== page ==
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South Africa film board gives Oscar-shortlisted film ‘Inxeba’ porn-equivalent rating over LGBT theme

The film had been released across the country earlier this month, classified as suitable for audiences aged 16 and above.

South Africa’s film board has banned Oscar-shortlisted drama Inxeba (released internationally as The Wound) from regular cinemas over its depiction of a homosexual relationship, Associated Press reported. The film was being shown in theatres in most of the country, but South Africa’s Film and Publication Board has now reclassified the film with an X18 rating, so that it can only be shown in “designated adult premises”. The film was earlier classified as LS 16 (for ages 16 and above).

Directed by John Trengove and produced by Urucu Media, Inxeba chronicles a closeted romantic relationship between two men in the background of the initiation ritual of the ethnic Xhosa community. The ratings reversal comes in the wake of protests led by Xhosa traditional leaders against the film. The movie was screened at the Sundance and Berlin film festivals last year and subsequently shortlisted in the best foreign language film category of the Oscars, but did not make it to the final five nominees.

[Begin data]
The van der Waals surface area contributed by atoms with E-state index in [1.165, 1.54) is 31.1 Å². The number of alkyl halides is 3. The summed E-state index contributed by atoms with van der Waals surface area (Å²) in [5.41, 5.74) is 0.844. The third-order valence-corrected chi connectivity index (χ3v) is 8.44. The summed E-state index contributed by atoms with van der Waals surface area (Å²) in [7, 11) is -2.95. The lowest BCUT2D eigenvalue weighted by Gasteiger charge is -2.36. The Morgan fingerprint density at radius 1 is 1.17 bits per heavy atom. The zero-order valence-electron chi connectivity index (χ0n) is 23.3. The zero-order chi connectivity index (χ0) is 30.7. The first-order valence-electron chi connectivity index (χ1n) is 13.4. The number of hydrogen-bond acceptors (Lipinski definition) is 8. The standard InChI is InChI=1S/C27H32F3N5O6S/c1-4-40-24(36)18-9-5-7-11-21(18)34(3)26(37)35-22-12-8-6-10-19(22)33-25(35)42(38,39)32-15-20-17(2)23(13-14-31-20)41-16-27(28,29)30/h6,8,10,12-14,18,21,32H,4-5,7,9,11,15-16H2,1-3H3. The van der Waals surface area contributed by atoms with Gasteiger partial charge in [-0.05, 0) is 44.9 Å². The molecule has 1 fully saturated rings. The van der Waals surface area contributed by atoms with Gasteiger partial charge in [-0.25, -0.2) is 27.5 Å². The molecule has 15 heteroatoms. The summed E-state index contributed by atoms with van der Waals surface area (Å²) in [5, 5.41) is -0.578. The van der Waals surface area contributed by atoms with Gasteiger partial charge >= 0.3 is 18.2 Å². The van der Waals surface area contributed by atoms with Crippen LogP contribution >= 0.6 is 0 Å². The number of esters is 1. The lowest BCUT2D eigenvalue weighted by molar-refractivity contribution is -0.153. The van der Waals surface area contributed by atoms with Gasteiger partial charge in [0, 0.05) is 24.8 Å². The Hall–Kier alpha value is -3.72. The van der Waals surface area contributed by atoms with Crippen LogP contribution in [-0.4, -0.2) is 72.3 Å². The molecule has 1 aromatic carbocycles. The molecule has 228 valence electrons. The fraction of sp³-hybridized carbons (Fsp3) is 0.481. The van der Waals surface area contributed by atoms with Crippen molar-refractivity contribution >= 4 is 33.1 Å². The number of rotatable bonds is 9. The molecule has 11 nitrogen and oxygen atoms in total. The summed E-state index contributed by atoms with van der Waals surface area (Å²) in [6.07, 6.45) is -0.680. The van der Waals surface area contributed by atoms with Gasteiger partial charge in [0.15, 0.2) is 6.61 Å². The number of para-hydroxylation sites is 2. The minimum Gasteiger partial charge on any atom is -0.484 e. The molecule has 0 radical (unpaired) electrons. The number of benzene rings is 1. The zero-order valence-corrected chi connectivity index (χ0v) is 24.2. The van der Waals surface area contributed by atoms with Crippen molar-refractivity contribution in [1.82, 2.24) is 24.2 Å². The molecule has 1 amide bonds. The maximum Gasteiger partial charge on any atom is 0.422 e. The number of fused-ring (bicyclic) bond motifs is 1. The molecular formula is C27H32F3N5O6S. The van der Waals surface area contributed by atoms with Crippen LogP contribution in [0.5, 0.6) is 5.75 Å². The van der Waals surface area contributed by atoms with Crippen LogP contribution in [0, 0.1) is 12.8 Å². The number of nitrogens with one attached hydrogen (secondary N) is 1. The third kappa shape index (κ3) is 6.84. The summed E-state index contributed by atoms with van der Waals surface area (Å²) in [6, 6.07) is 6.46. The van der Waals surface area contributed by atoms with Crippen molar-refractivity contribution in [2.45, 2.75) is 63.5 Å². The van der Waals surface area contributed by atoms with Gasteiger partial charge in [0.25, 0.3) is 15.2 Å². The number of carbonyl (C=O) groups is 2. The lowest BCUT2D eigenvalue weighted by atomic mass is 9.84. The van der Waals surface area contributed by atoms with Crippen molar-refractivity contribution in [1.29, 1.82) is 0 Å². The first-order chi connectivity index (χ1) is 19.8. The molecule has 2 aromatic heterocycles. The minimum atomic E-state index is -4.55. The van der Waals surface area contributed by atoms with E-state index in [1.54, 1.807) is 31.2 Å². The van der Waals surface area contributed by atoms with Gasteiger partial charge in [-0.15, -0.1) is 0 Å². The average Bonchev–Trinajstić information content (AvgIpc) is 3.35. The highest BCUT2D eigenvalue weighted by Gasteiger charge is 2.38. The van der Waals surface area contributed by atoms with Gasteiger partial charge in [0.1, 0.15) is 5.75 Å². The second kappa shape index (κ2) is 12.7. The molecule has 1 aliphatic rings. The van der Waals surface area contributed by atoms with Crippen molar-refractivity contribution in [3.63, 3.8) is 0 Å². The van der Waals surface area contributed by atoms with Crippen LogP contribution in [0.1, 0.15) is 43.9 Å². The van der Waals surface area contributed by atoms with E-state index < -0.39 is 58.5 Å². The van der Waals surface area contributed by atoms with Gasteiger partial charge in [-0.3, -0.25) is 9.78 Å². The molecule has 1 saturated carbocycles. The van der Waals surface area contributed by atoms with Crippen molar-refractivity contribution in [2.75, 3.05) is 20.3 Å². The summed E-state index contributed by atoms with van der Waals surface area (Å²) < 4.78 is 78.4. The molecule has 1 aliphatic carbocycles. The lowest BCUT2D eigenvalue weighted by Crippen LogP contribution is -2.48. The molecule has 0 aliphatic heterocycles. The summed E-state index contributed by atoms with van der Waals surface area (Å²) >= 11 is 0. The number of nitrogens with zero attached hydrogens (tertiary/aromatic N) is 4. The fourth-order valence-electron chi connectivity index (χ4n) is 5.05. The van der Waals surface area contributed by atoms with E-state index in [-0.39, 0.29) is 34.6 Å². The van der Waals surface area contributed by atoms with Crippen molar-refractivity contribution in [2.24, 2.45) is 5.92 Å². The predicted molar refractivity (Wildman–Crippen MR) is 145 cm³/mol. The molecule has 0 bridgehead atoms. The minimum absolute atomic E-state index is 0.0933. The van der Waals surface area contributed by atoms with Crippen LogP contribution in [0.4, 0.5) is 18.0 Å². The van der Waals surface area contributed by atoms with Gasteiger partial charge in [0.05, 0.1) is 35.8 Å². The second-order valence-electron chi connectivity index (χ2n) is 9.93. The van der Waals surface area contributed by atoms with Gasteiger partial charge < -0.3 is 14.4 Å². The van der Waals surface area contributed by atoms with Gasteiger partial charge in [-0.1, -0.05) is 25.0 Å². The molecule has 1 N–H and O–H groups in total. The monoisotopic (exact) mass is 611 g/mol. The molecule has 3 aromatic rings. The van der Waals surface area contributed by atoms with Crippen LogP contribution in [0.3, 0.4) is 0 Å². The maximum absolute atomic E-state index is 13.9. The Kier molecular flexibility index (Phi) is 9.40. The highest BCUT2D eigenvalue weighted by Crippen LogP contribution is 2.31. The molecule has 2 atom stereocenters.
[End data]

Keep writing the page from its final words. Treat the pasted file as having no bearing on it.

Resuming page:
According to a report in Variety, protests against the film disrupted its premiere in the country earlier this month, with seven of the 20 cinemas participating in the nationwide release refusing to screen it due to fear of violence on their premises.

The Film and Publication Board’s Appeal Tribunal reportedly said that the change in the rating would “protect children from exposure to disturbing and harmful material.” South Africa’s primary opposition party, the Democratic Alliance, has condemned the film board’s ruling, regarding it “one step away from an outright ban.”

Urucu Media’s Elias Ribiero told Variety that he was “obviously disappointed” by the ruling, “given how it has classified this important work of art that explores themes around the construction of masculinity as an X-rated film.” The producers are now reportedly looking at legal options.

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